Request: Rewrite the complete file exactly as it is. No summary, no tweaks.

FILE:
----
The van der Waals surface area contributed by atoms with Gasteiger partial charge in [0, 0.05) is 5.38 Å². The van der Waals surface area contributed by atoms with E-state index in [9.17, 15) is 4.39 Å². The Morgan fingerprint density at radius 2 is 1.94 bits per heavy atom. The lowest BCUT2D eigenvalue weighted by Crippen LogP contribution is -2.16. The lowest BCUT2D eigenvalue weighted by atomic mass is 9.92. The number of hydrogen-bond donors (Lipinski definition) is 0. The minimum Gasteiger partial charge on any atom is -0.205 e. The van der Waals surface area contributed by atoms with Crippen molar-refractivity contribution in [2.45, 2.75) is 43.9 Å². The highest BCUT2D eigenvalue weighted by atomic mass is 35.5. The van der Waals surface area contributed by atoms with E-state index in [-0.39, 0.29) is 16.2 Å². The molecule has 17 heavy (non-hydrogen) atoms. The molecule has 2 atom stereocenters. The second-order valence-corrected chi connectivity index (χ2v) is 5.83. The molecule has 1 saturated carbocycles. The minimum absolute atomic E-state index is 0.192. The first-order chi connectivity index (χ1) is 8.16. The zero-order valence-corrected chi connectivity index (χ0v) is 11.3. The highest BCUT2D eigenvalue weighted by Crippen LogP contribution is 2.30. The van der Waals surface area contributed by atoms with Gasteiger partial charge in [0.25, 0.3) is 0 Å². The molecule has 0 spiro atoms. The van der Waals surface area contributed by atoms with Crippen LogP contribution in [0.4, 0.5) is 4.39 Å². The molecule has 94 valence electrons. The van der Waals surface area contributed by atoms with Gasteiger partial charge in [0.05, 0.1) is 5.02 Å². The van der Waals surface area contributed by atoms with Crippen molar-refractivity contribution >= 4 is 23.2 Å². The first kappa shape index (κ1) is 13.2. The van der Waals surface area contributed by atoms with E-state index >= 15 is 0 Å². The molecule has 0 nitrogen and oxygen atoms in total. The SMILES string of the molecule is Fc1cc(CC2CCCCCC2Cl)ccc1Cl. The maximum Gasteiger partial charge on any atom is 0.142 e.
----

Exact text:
The van der Waals surface area contributed by atoms with Gasteiger partial charge in [0, 0.05) is 5.38 Å². The van der Waals surface area contributed by atoms with E-state index in [9.17, 15) is 4.39 Å². The Morgan fingerprint density at radius 2 is 1.94 bits per heavy atom. The lowest BCUT2D eigenvalue weighted by Crippen LogP contribution is -2.16. The lowest BCUT2D eigenvalue weighted by atomic mass is 9.92. The number of hydrogen-bond donors (Lipinski definition) is 0. The minimum Gasteiger partial charge on any atom is -0.205 e. The van der Waals surface area contributed by atoms with Crippen molar-refractivity contribution in [2.45, 2.75) is 43.9 Å². The highest BCUT2D eigenvalue weighted by atomic mass is 35.5. The van der Waals surface area contributed by atoms with E-state index in [-0.39, 0.29) is 16.2 Å². The molecule has 17 heavy (non-hydrogen) atoms. The molecule has 2 atom stereocenters. The second-order valence-corrected chi connectivity index (χ2v) is 5.83. The molecule has 1 saturated carbocycles. The minimum absolute atomic E-state index is 0.192. The first-order chi connectivity index (χ1) is 8.16. The zero-order valence-corrected chi connectivity index (χ0v) is 11.3. The highest BCUT2D eigenvalue weighted by Crippen LogP contribution is 2.30. The van der Waals surface area contributed by atoms with Gasteiger partial charge in [0.25, 0.3) is 0 Å². The molecule has 0 spiro atoms. The van der Waals surface area contributed by atoms with Crippen LogP contribution in [0.4, 0.5) is 4.39 Å². The molecule has 94 valence electrons. The van der Waals surface area contributed by atoms with Gasteiger partial charge in [0.05, 0.1) is 5.02 Å². The van der Waals surface area contributed by atoms with Crippen molar-refractivity contribution >= 4 is 23.2 Å². The first kappa shape index (κ1) is 13.2. The van der Waals surface area contributed by atoms with E-state index >= 15 is 0 Å². The molecule has 0 nitrogen and oxygen atoms in total. The SMILES string of the molecule is Fc1cc(CC2CCCCCC2Cl)ccc1Cl. The maximum Gasteiger partial charge on any atom is 0.142 e.